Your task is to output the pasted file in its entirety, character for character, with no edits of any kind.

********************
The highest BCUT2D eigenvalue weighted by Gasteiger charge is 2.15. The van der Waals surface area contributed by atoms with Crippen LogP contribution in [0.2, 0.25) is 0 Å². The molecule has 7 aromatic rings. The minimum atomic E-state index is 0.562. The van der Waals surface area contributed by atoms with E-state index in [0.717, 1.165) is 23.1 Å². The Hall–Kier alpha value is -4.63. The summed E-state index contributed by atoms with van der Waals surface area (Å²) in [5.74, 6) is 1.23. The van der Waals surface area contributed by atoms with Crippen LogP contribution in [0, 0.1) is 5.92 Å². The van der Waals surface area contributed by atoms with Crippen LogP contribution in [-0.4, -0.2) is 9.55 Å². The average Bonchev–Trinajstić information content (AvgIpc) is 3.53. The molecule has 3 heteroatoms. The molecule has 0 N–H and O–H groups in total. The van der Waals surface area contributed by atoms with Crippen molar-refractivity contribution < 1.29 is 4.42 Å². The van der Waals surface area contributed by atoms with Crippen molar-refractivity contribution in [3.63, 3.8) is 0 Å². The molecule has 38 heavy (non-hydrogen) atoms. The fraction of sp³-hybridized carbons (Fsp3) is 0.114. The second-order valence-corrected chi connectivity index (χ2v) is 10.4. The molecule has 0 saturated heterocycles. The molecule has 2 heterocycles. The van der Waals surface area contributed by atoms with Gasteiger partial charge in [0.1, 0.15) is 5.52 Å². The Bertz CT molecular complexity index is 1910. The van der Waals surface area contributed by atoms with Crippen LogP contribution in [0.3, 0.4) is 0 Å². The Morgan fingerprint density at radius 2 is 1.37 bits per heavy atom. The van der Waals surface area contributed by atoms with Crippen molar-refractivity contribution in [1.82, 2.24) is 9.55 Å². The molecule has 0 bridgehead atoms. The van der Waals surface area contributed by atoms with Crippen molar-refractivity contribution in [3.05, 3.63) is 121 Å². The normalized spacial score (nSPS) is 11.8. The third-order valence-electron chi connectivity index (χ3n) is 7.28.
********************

The highest BCUT2D eigenvalue weighted by Gasteiger charge is 2.15. The van der Waals surface area contributed by atoms with Crippen LogP contribution in [0.2, 0.25) is 0 Å². The molecule has 7 aromatic rings. The minimum atomic E-state index is 0.562. The van der Waals surface area contributed by atoms with E-state index in [0.717, 1.165) is 23.1 Å². The Hall–Kier alpha value is -4.63. The summed E-state index contributed by atoms with van der Waals surface area (Å²) in [5.74, 6) is 1.23. The van der Waals surface area contributed by atoms with Crippen LogP contribution in [0, 0.1) is 5.92 Å². The van der Waals surface area contributed by atoms with Crippen LogP contribution in [-0.4, -0.2) is 9.55 Å². The average Bonchev–Trinajstić information content (AvgIpc) is 3.53. The molecule has 3 heteroatoms. The molecule has 0 N–H and O–H groups in total. The van der Waals surface area contributed by atoms with Crippen molar-refractivity contribution < 1.29 is 4.42 Å². The van der Waals surface area contributed by atoms with Crippen molar-refractivity contribution in [3.63, 3.8) is 0 Å². The molecule has 38 heavy (non-hydrogen) atoms. The fraction of sp³-hybridized carbons (Fsp3) is 0.114. The second-order valence-corrected chi connectivity index (χ2v) is 10.4. The molecule has 0 saturated heterocycles. The molecule has 2 heterocycles. The van der Waals surface area contributed by atoms with Gasteiger partial charge in [0.1, 0.15) is 5.52 Å². The Bertz CT molecular complexity index is 1910. The van der Waals surface area contributed by atoms with Crippen LogP contribution in [0.3, 0.4) is 0 Å². The Morgan fingerprint density at radius 2 is 1.37 bits per heavy atom. The van der Waals surface area contributed by atoms with Crippen molar-refractivity contribution in [1.82, 2.24) is 9.55 Å². The molecule has 0 bridgehead atoms. The van der Waals surface area contributed by atoms with Crippen molar-refractivity contribution in [3.05, 3.63) is 121 Å². The normalized spacial score (nSPS) is 11.8. The third-order valence-electron chi connectivity index (χ3n) is 7.28.